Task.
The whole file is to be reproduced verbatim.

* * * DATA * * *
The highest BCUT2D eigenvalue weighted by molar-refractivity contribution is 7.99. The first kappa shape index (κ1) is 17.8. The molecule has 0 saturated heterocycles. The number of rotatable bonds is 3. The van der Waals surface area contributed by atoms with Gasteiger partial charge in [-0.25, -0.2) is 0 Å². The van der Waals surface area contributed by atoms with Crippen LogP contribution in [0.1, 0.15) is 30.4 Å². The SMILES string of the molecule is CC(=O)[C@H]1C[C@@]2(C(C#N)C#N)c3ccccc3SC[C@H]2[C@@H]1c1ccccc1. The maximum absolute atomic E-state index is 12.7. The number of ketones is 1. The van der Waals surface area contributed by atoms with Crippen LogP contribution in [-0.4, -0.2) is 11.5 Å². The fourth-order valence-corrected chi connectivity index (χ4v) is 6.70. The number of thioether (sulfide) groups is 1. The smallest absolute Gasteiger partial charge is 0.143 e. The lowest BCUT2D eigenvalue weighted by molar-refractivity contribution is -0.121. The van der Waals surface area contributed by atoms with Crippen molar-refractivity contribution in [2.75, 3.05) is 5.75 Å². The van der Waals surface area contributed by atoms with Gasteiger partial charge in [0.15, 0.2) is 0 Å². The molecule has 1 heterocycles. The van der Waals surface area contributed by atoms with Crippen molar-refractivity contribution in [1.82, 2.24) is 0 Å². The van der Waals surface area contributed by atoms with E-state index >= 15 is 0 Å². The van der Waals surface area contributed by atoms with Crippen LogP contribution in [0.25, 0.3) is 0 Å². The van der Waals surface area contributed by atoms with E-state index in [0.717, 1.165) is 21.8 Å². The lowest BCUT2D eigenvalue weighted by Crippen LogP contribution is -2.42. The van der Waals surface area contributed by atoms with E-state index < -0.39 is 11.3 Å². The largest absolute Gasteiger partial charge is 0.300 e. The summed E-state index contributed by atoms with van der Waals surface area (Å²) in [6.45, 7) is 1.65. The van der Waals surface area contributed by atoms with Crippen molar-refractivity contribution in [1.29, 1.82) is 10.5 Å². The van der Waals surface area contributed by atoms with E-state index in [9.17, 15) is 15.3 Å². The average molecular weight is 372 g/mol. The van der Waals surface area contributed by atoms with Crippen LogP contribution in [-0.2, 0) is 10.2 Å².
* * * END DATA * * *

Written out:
The highest BCUT2D eigenvalue weighted by molar-refractivity contribution is 7.99. The first kappa shape index (κ1) is 17.8. The molecule has 0 saturated heterocycles. The number of rotatable bonds is 3. The van der Waals surface area contributed by atoms with Gasteiger partial charge in [-0.25, -0.2) is 0 Å². The van der Waals surface area contributed by atoms with Crippen LogP contribution in [0.1, 0.15) is 30.4 Å². The SMILES string of the molecule is CC(=O)[C@H]1C[C@@]2(C(C#N)C#N)c3ccccc3SC[C@H]2[C@@H]1c1ccccc1. The maximum absolute atomic E-state index is 12.7. The number of ketones is 1. The van der Waals surface area contributed by atoms with Crippen LogP contribution in [-0.4, -0.2) is 11.5 Å². The fourth-order valence-corrected chi connectivity index (χ4v) is 6.70. The number of thioether (sulfide) groups is 1. The smallest absolute Gasteiger partial charge is 0.143 e. The lowest BCUT2D eigenvalue weighted by molar-refractivity contribution is -0.121. The van der Waals surface area contributed by atoms with Crippen molar-refractivity contribution in [2.75, 3.05) is 5.75 Å². The van der Waals surface area contributed by atoms with Gasteiger partial charge in [0.15, 0.2) is 0 Å². The molecule has 1 heterocycles. The van der Waals surface area contributed by atoms with Crippen molar-refractivity contribution in [1.82, 2.24) is 0 Å². The van der Waals surface area contributed by atoms with E-state index >= 15 is 0 Å². The van der Waals surface area contributed by atoms with Crippen LogP contribution in [0.25, 0.3) is 0 Å². The van der Waals surface area contributed by atoms with E-state index in [0.717, 1.165) is 21.8 Å². The lowest BCUT2D eigenvalue weighted by Crippen LogP contribution is -2.42. The van der Waals surface area contributed by atoms with E-state index < -0.39 is 11.3 Å². The largest absolute Gasteiger partial charge is 0.300 e. The summed E-state index contributed by atoms with van der Waals surface area (Å²) in [6.45, 7) is 1.65. The van der Waals surface area contributed by atoms with Crippen molar-refractivity contribution in [1.29, 1.82) is 10.5 Å². The van der Waals surface area contributed by atoms with E-state index in [9.17, 15) is 15.3 Å². The average molecular weight is 372 g/mol. The van der Waals surface area contributed by atoms with Crippen LogP contribution in [-0.2, 0) is 10.2 Å².